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CISPA: Blurred for a reason


The internet was all abuzz about SOPA and PIPA and proved a worthy foe against government oppression by quashing the bills before they could get too much momentum. There is outrage now about CISPA, the latest aromaticity that Washington has put forth to attack its people and protect its interests, but there has been a much lower level of outrage despite being potentially more dangerous than its predecessors.


The answer is actually two-fold. First, the power of the people that helped to kill SOPA/PIPA was assisted by the power of big business. Those who stood in support of the bills were punished (ask GoDaddy). Those who stood with the people were rewarded. It was a nice arrangement between the powers of the internet and the influence of big business to take down the bills.

CISPA is different. Facebook, for example, vehemently opposed SOPA but is supporting CISPA:

“I am writing on behalf of Facebook to commend you on your legislation, the “Cyber Intelligence Sharing and Protection Act of 2011,” which addresses critical needs in cyber security. Your thoughtful, bipartisan approach will enhance the ability of companies like Facebook to address cyber threats.”

The bill does one thing that truly appeals to technology companies like IBM, AT&T, and Verizon: lawsuit protection.

It isn’t just the tech companies. The financial sector loves the bill. According to the Financial Services Roundtable, which represents 96 members including Citibank, JPMorgan Chase and MasterCard:

“The Roundtable believes that the timely sharing of actionable threat information is critical to both private and public sector organizations in developing and deploying protective measures against malicious cyber activity.”

The other reason that CISPA opposition has yet to reach the level of SOPA/PIPA is the ambiguous wording inherent with such bills that takes it to the next level. They learned a lesson with SOPA/PIPA. The threats to liberties and privacy are much-better masked in CISPA. They didn’t try to use flowery words to disguise their intentions. They simply didn’t state them very clearly.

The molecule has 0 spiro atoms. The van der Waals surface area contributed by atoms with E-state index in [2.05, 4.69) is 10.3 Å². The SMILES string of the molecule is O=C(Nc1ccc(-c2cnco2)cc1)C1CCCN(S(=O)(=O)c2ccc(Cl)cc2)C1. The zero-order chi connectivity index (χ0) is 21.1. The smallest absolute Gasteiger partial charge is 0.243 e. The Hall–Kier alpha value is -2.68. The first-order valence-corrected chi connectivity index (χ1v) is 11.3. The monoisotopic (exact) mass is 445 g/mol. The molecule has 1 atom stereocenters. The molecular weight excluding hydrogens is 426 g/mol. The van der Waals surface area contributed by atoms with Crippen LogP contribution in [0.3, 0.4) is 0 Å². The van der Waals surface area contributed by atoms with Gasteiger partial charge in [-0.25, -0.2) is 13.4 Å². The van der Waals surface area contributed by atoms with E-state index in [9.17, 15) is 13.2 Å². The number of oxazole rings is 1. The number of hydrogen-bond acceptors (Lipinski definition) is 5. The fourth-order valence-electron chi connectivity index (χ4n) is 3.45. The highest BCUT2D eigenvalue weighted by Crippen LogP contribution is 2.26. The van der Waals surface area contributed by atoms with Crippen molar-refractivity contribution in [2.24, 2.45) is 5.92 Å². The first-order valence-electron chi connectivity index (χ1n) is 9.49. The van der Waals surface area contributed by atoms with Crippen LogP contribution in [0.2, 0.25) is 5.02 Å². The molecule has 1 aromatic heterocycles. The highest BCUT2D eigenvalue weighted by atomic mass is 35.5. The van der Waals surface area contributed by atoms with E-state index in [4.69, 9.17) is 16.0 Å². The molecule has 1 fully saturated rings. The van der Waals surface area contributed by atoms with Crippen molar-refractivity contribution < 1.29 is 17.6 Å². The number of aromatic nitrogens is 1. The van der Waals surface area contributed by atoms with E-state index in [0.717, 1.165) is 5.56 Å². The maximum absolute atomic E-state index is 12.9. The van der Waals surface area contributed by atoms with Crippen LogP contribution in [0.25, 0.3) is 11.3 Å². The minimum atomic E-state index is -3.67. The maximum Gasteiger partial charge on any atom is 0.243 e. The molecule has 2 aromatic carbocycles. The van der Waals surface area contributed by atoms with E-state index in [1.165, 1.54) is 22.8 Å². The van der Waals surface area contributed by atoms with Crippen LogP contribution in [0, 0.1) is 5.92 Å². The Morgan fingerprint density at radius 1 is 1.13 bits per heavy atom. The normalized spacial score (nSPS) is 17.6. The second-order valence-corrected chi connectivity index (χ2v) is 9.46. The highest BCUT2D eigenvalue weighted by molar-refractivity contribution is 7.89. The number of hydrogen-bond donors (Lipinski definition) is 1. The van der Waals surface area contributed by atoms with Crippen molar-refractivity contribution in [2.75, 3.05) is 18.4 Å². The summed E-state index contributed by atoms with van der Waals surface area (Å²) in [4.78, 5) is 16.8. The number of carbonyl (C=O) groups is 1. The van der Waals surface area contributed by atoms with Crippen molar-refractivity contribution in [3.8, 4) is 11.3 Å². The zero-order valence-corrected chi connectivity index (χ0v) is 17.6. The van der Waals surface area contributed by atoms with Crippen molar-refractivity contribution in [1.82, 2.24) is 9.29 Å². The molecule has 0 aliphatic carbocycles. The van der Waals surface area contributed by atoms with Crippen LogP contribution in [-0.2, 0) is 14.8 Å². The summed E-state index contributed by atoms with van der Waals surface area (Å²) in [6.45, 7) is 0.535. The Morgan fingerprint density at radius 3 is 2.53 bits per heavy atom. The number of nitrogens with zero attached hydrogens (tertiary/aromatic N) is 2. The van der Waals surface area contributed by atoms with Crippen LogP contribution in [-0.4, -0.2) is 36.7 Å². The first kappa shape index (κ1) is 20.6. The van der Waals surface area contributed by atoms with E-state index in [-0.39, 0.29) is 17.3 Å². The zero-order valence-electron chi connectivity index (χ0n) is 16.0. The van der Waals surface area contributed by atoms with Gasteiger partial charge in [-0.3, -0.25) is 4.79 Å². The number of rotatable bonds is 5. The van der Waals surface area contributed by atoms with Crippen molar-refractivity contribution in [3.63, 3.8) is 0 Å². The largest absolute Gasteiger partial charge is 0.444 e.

The blurry nature of “cyber threats” is what has concerned those who oppose it, but it hasn’t been enough (yet) to scare the population. Protection from cyber threats sounds great to most. The problem that few are seeing is that a cyber threat can be manifested in many forms and spying on individuals with the protection of legislation is a license for abuse.

There would be good that came out of CISPA if it were to pass. Threats would be found and widely publicized. The problem is with the path that was taken to find the threats. Companies and government agencies will have unprecedented power over our data. Anyone who does not believe this power will be abused is either ignorant or on the receiving end of it.

This graphic, aptly named, gives a snapshot of the bill and the threats entailed.

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Written by JD Rucker

JD Rucker is Editor at Soshable, a Social Media Marketing Blog. He is a Christian, a husband, a father, and founder of both Judeo Christian Church and Dealer Authority. He drinks a lot of coffee, usually in the form of a 5-shot espresso over ice. Find him on Twitter, Facebook, and Pinterest.

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